Rates increase a blow to cosumer budgets

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GK CRONJE

1 July 2022

Msukaligwa Local Municipality had residents hot under the collar with their rate increase proposal in May 2022, where the community was given option to comment on the proposed increases.

Suzuki Ermelo (WEB) 22 September 2020.jp

Msukaligwa Local Municipality had residents hot under the collar with their rate increase proposal in May 2022, where the community was given option to comment on the proposed increases. At the time, the municipality has proposed a 5% (plus 5% rebate covered) increase in property rates, and a section mysteriously named “other” seeing a proposed 6% increase. The municipality now proposes to put a 7.47% increase on electricity tariffs in effect, on top of the already loaded electricity prices. The municipality also proposes an expenditure increase of 9.61% for bulk electrical purchases, and a 15% expenditure increase on the interest of late Eskom payments. The municipality claims that the residents owe R909 557 309 in unpaid services. The municipality has proposed a 6% increase in water tariffs, which has hundreds of residents and business owners hot under the collar. Sewerage services will see a proposed increase of 6%, along with the same being applied to refuse services. These proposed expenditures include employee related costs being increased with 4.90%, councillor remuneration being increased with 4.90%, bulk water inventory being increased with 10%, and contracted services being increased by 4.40%. Repair and maintenance, which is stated as 10% of the municipality’s operating budget, is proposed to be increased by 100%. Lastly, diesel and petrol expenditures are proposed to be increased with 30%, stating the Ukraine conflict as the reason. The infamous “other” expenditures category sees a proposed 4.90% increase.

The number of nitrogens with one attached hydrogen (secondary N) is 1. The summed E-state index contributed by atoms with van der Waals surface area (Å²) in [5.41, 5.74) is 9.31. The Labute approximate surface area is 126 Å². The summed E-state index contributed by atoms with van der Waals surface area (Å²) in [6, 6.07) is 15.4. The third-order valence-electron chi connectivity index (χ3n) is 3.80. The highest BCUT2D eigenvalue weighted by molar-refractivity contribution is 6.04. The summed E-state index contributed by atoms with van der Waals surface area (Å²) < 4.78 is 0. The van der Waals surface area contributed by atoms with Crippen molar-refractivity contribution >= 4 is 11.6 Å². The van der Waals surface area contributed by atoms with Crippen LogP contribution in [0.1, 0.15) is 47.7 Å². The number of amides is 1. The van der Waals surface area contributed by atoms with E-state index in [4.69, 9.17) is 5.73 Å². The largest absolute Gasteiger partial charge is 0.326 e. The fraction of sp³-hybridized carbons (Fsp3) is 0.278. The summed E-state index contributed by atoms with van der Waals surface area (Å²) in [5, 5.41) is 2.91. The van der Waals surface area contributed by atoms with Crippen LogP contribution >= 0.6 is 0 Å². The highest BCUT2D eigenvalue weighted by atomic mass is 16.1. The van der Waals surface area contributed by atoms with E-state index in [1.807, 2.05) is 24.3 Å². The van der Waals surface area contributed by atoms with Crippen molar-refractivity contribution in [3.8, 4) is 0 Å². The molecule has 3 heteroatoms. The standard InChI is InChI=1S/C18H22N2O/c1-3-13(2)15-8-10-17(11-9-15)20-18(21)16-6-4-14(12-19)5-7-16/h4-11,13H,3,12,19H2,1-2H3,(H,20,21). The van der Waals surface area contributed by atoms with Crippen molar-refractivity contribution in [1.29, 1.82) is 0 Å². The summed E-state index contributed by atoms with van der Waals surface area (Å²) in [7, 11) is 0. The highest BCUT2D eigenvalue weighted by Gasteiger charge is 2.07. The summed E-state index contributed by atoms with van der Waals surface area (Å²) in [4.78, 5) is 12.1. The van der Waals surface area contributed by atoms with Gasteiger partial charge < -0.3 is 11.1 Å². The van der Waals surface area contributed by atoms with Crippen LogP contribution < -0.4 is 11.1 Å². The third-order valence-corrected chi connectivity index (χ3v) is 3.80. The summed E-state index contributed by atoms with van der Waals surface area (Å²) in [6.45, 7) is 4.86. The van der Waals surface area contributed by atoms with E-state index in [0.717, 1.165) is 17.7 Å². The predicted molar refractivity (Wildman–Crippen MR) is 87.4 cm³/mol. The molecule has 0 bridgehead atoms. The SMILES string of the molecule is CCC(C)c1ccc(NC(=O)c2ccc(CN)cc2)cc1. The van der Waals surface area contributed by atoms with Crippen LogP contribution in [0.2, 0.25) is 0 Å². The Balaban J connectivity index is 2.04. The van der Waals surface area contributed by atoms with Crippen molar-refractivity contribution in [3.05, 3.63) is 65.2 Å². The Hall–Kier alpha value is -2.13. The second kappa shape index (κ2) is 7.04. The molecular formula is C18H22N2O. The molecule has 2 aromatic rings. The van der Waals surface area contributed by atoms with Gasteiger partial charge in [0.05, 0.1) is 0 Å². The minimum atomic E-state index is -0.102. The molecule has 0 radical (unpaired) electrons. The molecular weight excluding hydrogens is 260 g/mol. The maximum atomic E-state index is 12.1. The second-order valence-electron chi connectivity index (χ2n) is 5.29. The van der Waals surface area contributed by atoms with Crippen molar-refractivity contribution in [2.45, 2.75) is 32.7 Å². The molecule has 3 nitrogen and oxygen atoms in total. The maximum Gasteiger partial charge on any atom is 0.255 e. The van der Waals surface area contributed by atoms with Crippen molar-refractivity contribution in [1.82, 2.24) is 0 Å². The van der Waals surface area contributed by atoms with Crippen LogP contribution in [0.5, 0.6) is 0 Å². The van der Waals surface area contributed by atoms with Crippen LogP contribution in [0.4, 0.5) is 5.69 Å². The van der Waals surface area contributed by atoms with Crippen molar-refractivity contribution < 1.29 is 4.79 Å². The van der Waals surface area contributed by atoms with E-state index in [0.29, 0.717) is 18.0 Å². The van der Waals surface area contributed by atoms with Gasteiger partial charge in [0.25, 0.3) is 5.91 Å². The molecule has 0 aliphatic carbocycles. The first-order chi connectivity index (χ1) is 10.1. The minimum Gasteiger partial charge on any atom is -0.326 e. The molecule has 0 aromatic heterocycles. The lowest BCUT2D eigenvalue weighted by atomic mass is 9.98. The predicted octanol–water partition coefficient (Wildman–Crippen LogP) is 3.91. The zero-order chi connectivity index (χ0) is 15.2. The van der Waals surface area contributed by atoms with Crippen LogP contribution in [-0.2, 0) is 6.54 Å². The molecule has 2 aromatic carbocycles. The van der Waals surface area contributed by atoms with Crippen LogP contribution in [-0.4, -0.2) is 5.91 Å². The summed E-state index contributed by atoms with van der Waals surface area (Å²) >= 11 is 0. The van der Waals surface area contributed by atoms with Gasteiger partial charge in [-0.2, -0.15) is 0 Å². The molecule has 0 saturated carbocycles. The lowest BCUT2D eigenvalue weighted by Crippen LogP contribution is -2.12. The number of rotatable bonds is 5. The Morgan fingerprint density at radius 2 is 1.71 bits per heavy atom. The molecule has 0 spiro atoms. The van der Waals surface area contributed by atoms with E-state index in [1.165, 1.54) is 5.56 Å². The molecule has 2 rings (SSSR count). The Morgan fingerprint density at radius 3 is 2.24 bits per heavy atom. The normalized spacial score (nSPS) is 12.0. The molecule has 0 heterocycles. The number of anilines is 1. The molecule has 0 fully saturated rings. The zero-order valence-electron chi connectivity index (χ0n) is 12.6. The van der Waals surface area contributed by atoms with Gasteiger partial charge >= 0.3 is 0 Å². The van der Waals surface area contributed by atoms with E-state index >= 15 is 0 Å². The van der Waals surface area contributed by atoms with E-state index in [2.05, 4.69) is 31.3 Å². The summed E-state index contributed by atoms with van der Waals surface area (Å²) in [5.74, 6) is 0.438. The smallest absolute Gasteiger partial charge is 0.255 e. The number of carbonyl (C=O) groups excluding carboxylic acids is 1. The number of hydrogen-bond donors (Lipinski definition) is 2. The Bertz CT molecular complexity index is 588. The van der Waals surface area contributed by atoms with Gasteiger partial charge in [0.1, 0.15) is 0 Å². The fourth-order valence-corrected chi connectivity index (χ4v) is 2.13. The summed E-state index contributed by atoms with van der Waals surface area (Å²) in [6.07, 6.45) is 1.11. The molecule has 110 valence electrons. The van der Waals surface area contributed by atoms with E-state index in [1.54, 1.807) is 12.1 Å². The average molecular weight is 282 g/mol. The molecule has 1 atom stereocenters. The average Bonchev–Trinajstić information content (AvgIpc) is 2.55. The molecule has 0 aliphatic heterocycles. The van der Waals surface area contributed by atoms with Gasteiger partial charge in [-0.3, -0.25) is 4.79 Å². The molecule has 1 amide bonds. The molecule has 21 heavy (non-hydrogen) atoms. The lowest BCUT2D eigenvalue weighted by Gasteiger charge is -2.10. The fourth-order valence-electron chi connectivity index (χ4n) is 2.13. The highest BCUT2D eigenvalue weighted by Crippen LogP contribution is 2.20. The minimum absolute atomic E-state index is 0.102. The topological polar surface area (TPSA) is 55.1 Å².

From there, very little communication has been given on part of the municipality. The average rate increases, that steps into effect today, 1 July 2022, have been making the rounds. With no feedback from the municipality, and no updated tariffs on their website, these are the numbers that residents should take into consideration.

Residential electricity tariffs will see a 9.61% increase. Tariff bracket A will see consumers pay R1.73 per unit, with a 600 unit bracket limit. From 600 to 700 units, consumers will pay R2.95 per unit, and excess of 700 units will see consumers paying R8.32 per unit. Tariff bracket B will see an increase to R2.56 per unit, with a monthly fixed charge of R57. These prices are exclusive of VAT at 15%.

Consumers will pay an 11% increase in water and sanitation services for residential areas.
Water rates will be as follows: 0-6kl will be R16.18 per kl, 7-15kl will be R26.66 per kl, 16-30kl will be R32.66 per kl, 31-45kl will be R40.64 per kl, and 46kl and more will cost R50.11 per kl. These are calculated on a 30 day (monthly) cycle. (1000 Litres is equal to 1kl).

Waste removal for residential areas will see a 7% increase.

The Tribune asked Msukaligwa Local Municipality to confirm the above rates, but had received no feedback from the relevant departments.